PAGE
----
Yasuomi Nezu

Yasuomi Nezu
Woodwork (Paulownia Woodwork)
Mr. Nezu was born into a family of wood craftsmen, specializing in the use of Paulownia wood kiri. After graduating from university, he went into the family business, succeeding his father and grandfather. He makes and repairs all sorts of Paulownia wood products. And also, his specialty is making something new item. This is a unique type of Paulownia wood craftsmanship (kiri-kogei), not seen before.
Brief Personal History
2012-Entered Kirisho Nezu
2012Graduated from Tokyo Keizai University
1990Born in Gunma Prefecture


Nowadays woodwork products are not used so much in our daily lives. Mr. Nezu’s initial inspiration for his Paulownia bags was that he wanted more people to know more about the merits of using Paulownia wood. He was keen to create fashion items, and has produced bags which combine traditional techniques for highlighting the grain of the Paulownia wood with bright, vivid colors. These bags will certainly grab people’s attention, and will add a bit of an edge to your fashion look!

Features of Paulownia wood (kiri)

The wood of the Paulownia tree (kiri) is the lightest of all native trees in Japan. It is moisture absorbent, has good insulating properties and is naturally insect resistant. For these reasons, it often tends to be used for making chests of drawers, boxes and wooden clogs geta. It has a softness, which feels familiar to the touch. Japanese arts and crafts Kogei products made of Paulownia make use of these characteristics. Japanese people like using them in their daily lives. Paulownia boxes (kiribako are highly regarded for use as luxury vanity cases (they exude a sense of luxury from a Japanese point of view).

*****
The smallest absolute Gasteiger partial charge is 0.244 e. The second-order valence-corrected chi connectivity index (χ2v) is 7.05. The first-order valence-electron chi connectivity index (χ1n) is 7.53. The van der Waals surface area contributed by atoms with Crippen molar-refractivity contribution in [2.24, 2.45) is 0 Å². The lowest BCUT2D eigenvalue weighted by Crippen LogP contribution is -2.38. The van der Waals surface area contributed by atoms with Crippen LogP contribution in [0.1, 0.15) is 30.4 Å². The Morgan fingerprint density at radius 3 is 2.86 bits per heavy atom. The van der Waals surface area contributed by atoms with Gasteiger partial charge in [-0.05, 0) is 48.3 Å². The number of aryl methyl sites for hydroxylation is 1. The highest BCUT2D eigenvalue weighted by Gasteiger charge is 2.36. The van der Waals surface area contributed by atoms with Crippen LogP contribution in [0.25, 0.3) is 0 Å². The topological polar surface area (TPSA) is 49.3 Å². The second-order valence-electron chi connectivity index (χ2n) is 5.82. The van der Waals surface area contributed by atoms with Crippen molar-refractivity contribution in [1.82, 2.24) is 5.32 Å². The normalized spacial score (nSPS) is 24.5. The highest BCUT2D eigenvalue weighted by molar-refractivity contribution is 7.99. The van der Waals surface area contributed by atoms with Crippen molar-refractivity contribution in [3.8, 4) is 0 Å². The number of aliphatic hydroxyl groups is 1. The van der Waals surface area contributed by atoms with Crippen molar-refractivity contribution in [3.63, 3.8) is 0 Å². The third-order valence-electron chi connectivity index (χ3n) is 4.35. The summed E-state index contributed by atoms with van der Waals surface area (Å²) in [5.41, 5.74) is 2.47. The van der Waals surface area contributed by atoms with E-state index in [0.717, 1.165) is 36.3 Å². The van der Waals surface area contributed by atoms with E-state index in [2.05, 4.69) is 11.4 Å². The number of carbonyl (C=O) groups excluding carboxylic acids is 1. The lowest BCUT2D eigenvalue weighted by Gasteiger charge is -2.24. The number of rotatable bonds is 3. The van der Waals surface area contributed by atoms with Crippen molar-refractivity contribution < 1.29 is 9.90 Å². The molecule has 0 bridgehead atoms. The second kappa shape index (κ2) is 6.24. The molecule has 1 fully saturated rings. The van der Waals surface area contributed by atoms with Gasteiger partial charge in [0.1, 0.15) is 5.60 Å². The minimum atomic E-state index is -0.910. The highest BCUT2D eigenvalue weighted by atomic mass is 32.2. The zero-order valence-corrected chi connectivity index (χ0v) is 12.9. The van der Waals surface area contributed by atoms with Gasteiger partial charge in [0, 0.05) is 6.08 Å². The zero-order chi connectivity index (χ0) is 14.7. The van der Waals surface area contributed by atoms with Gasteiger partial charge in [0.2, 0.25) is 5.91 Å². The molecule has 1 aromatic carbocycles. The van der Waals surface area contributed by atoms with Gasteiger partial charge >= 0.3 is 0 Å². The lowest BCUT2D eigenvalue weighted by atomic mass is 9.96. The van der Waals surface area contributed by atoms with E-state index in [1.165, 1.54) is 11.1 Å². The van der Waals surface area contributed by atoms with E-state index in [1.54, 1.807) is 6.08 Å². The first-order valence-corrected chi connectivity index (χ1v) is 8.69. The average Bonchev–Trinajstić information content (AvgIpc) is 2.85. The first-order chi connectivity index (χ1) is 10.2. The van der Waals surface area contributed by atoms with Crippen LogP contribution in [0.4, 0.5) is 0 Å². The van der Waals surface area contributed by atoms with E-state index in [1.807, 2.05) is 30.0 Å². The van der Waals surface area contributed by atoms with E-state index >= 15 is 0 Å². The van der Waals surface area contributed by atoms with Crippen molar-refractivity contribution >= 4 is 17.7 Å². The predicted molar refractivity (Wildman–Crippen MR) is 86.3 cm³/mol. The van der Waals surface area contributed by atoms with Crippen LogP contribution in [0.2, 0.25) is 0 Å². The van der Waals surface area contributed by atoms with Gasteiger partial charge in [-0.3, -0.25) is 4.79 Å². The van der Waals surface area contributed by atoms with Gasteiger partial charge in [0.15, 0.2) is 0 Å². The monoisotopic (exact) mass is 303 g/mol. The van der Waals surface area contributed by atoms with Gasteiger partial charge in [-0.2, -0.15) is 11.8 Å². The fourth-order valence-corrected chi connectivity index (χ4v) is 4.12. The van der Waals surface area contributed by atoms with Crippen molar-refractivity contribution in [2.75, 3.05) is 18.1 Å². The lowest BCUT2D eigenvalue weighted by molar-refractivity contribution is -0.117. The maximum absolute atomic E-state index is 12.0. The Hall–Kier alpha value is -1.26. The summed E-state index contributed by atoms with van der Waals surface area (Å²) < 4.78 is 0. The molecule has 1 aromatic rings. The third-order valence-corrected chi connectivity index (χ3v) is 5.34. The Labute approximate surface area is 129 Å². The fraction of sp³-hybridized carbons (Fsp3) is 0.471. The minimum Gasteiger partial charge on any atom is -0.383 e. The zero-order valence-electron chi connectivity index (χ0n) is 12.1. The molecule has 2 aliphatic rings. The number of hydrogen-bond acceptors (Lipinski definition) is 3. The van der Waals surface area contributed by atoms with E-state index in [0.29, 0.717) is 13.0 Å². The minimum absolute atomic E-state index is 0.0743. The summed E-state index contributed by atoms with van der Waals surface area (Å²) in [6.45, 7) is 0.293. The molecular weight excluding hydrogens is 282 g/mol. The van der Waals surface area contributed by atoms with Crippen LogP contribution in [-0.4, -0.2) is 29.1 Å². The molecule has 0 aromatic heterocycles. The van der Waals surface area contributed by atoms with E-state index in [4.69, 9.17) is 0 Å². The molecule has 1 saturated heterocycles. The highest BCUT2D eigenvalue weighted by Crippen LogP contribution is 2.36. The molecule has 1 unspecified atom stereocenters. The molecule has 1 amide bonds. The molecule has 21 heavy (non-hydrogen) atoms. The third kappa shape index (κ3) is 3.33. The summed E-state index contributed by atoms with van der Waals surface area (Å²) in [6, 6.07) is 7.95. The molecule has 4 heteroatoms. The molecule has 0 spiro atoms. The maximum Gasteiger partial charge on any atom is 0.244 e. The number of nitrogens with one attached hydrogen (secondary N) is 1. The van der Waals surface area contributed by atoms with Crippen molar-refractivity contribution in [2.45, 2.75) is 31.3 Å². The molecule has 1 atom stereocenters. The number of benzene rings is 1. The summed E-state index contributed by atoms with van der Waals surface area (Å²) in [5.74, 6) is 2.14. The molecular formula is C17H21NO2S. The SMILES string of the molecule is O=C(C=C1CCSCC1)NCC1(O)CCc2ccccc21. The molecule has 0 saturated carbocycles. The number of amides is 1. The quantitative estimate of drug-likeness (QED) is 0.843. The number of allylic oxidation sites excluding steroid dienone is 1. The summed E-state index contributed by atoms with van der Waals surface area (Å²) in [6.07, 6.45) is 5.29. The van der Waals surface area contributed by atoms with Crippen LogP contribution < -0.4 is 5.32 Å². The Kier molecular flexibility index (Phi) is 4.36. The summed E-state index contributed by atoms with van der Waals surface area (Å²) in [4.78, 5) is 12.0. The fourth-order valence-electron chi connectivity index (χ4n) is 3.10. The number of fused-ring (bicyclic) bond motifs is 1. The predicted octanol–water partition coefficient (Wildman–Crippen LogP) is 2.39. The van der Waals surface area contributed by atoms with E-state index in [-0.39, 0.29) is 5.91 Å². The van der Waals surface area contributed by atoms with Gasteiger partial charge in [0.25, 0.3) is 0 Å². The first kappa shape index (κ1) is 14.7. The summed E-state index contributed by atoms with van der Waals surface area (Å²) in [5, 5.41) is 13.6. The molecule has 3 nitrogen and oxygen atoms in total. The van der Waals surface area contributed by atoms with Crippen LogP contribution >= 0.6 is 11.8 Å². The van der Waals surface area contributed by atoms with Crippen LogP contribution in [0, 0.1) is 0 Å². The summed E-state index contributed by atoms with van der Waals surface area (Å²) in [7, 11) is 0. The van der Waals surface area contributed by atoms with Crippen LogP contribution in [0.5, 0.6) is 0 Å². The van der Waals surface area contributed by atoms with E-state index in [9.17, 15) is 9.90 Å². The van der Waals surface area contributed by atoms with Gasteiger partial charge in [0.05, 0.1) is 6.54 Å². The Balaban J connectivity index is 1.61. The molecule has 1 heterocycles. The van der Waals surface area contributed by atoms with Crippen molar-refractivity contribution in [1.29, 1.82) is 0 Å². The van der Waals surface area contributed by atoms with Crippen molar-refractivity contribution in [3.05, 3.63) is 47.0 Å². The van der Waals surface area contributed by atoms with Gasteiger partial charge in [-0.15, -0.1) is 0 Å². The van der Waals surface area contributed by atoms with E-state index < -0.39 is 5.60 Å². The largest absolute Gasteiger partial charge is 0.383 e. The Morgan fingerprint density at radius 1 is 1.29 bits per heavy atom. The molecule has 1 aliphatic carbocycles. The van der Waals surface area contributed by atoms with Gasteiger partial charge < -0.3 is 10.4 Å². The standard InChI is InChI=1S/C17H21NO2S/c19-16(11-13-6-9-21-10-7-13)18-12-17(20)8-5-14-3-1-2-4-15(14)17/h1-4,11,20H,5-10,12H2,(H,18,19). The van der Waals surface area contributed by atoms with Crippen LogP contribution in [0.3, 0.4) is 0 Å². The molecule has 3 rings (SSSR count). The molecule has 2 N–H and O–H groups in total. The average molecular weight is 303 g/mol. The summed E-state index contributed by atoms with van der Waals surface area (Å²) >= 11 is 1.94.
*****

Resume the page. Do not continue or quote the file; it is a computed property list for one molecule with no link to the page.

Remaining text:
Production Process
Applying box-making techniques to bags
The process of making Paulownia cases is to some extent comparable to the techniques used for making textile bags. The artist cuts the wood, just like cutting cloth. Just like sewing with a machine, he makes the outline of a box using glue and nails. He attaches a pocket made of cowhide leather inside the case, and planes down the inner sections, reachable by hand, and its corner surfaces, to finish off the frame of the case.
Blowtorching the grain to add natural vividness of color
The trademark of his work is the way he finishes the surface of the wood. He burns the surface with a flame, and brushes off the soot to emphasize the pattern of the wood grain. Next is the process of coloring the wood, using pigment he has mixed himself. The coloring he uses is not the kind of thick paint which you apply in one coat. It is thin, with a watercolor-like shade and tone. By applying this three to five times, he makes the paint match the texture and shade of the pattern of the wood grain.
Burning the Paulownia wood surface with a flame. This is an ancient technique, known as jidai-yaki. Burning the wood hardens it and makes it more resilient.
When the soot is rubbed off, the soft part of the wood is brushed away, leaving the hard grain behind.
At the end he rubs wax onto the surfaces. Polishing with a bamboo spatula and deer horn gives it a gentle sheen.

All items are made-to-order.

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